New Zealand: Record Penalty For Cartel

Last Updated: 11 November 2006
Article by Andrew Peterson

On 6 April 2006 the High Court in Auckland imposed one of the largest ever penalties for price fixing and exclusionary conduct in breach of the Commerce Act. The Court endorsed a settlement between the Commerce Commission and the Koppers Arch Group which required Koppers to pay a total of $3.6 million in penalties. The Court’s decision provides useful guidance on how penalties under the Commerce Act are assessed, particularly in light of increased maximum penalties under the 2001 amendments, and in the context of early co-operation with the Commerce Commission.


The Commerce Commission ("Commission") has brought High Court action against a number of defendants involved in the New Zealand market for the supply of wood preservative chemicals. It alleges breaches of the price fixing and exclusionary conduct provisions of the Commerce Act during the period mid-1998 to mid-2002. The Koppers group of companies comprised the first, second and third defendants in the proceeding. An additional 12 parties are also defendants to the proceeding.

Early in the Commission’s investigation, certain Koppers executives initially withheld documents and raised jurisdictional issues about the Commission's ability to interview Australian-based executives (see our January 2005 Alert). Subsequently, Koppers formally co-operated with the Commission and this co-operation materially facilitated the ability to bring proceedings. Soon after proceedings were commenced, the Commission reached a settlement with Koppers on the basis of agreed facts, set out below.

The breaches and penalties imposed

In the Agreed Statement of Facts accompanying the proposed settlement, Koppers admitted the following breaches of the Act:

  • Entering into an "overarching understanding" to maintain market share, avoid competition and keep prices above that level that would prevail in a fully competitive market;
  • Sharing price information to ensure price movements were implemented at around the same time;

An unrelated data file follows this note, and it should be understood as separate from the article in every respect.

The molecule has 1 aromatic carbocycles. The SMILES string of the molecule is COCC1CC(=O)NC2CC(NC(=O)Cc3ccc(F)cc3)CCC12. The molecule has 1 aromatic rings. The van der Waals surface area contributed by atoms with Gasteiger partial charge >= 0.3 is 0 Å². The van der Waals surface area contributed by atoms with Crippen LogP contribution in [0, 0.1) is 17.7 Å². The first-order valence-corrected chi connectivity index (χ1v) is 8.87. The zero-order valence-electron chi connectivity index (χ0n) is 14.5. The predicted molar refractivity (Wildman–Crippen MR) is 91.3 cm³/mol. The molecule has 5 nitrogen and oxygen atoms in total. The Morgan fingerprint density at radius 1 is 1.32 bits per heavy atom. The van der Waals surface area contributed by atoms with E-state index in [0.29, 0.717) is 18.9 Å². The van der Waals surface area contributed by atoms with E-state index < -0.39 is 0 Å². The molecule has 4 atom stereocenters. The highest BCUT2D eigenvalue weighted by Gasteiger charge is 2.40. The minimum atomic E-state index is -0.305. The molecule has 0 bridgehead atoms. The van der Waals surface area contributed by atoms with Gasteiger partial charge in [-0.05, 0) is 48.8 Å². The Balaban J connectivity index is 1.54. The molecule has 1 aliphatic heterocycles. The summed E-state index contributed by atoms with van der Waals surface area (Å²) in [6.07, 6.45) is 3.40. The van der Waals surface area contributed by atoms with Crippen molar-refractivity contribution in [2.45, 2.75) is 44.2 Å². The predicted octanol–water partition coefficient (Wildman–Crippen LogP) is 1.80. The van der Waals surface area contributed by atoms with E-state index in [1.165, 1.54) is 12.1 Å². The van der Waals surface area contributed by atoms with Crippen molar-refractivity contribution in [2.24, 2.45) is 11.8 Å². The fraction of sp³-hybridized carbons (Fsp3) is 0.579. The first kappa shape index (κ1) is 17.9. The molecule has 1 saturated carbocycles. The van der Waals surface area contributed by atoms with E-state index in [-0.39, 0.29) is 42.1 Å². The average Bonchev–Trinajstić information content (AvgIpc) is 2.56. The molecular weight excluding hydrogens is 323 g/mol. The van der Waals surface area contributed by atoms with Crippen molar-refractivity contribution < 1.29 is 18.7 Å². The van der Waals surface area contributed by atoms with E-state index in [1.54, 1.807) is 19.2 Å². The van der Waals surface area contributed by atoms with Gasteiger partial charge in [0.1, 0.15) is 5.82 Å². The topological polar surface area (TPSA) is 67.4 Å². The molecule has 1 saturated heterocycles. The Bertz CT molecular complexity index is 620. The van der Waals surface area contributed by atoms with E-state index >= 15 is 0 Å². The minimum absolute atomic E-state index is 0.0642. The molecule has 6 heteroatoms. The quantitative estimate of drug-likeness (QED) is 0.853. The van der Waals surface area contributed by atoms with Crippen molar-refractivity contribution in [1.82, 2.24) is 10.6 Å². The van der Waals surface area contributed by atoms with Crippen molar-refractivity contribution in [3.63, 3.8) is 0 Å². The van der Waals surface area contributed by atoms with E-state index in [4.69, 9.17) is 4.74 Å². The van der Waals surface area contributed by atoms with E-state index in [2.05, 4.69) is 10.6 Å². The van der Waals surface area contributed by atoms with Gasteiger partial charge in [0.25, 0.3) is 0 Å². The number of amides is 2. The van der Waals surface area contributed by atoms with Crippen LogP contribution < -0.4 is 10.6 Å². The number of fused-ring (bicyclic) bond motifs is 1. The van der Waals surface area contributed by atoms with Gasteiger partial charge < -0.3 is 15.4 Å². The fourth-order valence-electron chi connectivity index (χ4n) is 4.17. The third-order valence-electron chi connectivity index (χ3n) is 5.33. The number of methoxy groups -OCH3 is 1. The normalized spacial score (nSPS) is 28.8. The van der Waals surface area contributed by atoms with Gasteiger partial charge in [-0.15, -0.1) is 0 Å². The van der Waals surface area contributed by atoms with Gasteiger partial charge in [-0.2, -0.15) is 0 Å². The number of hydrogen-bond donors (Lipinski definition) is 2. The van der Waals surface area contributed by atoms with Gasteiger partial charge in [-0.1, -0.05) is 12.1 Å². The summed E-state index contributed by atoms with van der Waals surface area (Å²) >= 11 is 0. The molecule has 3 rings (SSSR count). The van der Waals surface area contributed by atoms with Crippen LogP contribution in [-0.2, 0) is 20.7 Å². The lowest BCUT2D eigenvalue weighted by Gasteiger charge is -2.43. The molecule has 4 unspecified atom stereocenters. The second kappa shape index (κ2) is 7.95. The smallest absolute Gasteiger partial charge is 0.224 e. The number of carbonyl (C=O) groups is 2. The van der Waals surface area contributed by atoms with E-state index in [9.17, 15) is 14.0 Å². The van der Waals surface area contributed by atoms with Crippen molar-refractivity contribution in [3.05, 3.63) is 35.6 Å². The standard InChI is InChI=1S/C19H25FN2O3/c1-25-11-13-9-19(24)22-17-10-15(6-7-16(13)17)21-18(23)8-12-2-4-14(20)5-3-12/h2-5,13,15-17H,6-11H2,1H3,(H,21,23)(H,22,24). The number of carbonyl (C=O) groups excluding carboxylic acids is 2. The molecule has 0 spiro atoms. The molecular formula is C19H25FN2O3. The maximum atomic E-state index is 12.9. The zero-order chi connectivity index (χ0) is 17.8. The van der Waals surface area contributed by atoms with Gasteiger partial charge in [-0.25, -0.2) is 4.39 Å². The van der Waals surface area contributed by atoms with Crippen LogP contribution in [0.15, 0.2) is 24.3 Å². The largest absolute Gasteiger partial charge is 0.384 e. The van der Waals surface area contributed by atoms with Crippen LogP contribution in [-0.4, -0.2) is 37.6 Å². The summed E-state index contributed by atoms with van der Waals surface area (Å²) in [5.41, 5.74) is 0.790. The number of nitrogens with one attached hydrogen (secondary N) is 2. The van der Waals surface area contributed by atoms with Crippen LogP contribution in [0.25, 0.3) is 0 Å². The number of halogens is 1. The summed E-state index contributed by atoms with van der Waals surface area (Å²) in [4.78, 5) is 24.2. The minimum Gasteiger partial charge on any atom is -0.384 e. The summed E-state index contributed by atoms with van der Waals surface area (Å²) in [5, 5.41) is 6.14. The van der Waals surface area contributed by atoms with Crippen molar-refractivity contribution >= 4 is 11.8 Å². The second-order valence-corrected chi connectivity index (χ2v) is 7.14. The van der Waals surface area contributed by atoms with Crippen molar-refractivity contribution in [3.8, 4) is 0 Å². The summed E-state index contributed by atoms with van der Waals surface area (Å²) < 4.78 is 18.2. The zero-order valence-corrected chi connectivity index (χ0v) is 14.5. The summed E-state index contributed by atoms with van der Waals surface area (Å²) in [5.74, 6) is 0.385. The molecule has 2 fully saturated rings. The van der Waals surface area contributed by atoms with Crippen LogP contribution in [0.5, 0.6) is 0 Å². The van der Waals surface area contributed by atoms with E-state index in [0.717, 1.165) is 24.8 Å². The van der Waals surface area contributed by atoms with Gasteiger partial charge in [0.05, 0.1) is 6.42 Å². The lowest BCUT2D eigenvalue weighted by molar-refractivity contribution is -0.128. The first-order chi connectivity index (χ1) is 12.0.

• Not competing on price, by making bids to certain prospective customers at existing market price or by utilising the pricing information which had been shared between the parties;
  • Not competing for the customers of its competitors by intentionally inflating competing bids;
  • Agreeing to prevent a new competitor's entry into the wood treatment market.

Importantly, however, the Court emphasised that the Agreed Statement of Facts did not constitute findings as against any of the other defendants.

The penalties approved by the Court comprised $2.85 million for "price fixing conduct" and $750,000 for "exclusionary conduct". The penalties also incorporated a discount to reflect the early co-operation of Koppers with the Commission during its investigation. Without that discount, this would have been the highest aggregate penalty ever imposed for price fixing and exclusionary conduct under the Commerce Act. In addition to penalties, Koppers agreed to make a contribution to the Commission's costs in the sum of $100,000.

This settlement highlights the tough stance which the Commission is taking toward cartel behaviour. The penalty also highlights the effect of amendments to the penalty regime which came into force in May 2001. These amendments doubled the maximum penalty for companies from $5 million to the greater of $10 million, or three times the value of any commercial gain resulting from the contravention, or (if the commercial gain cannot be readily ascertained) 10 per cent of the turnover of the company and any interconnected bodies corporate. Substantially higher penalties for covert cartel behaviour should be expected in future.

Approach to penalties for Commerce Act breaches

In endorsing the proposed penalty, the Court made a number of important comments relating to assessing quantum of penalties under the Commerce Act:

  1. Deterrence will be a significant factor: The Court reiterated that imposition of a penalty is not simply concerned with deterring the party being penalised, but also with deterring all other parties in the commercial community who might contemplate engaging in behaviour which breaches the Commerce Act. As such, the Court also noted that while generally a defendant’s ability to pay must also be taken into account when setting penalty, in some instances the behaviour may warrant a penalty which may put the defendant out of business.
  2. Early admission and co-operation deserves a high discount: The Court confirmed that early admission of anti-competitive conduct and co-operation with the Commission warranted a discount of 50% off the penalty which would otherwise be imposed:The Court said that Commission investigations and proceedings were roughly comparable to criminal proceedings, where sentence reductions of 50% are not uncommon in instances where an accused pleads guilty and co-operates with the Police, perhaps including providing evidence to assist other investigations or proceedings. The Court accepted that this reduction should apply to Koppers because co-operation with the Commission had commenced prior to proceedings being commenced and also because Koppers had assisted the Commission’s investigation by making evidence and witnesses available and continued to do so. This was despite a period early in the Commission's investigation where several of Koppers’ employees had actively attempted to disrupt the investigation. The Court noted that encouraging co-operation with the Commission was especially important in cases involving cartel behaviour, which is covert in nature and can also be time consuming and costly to prosecute.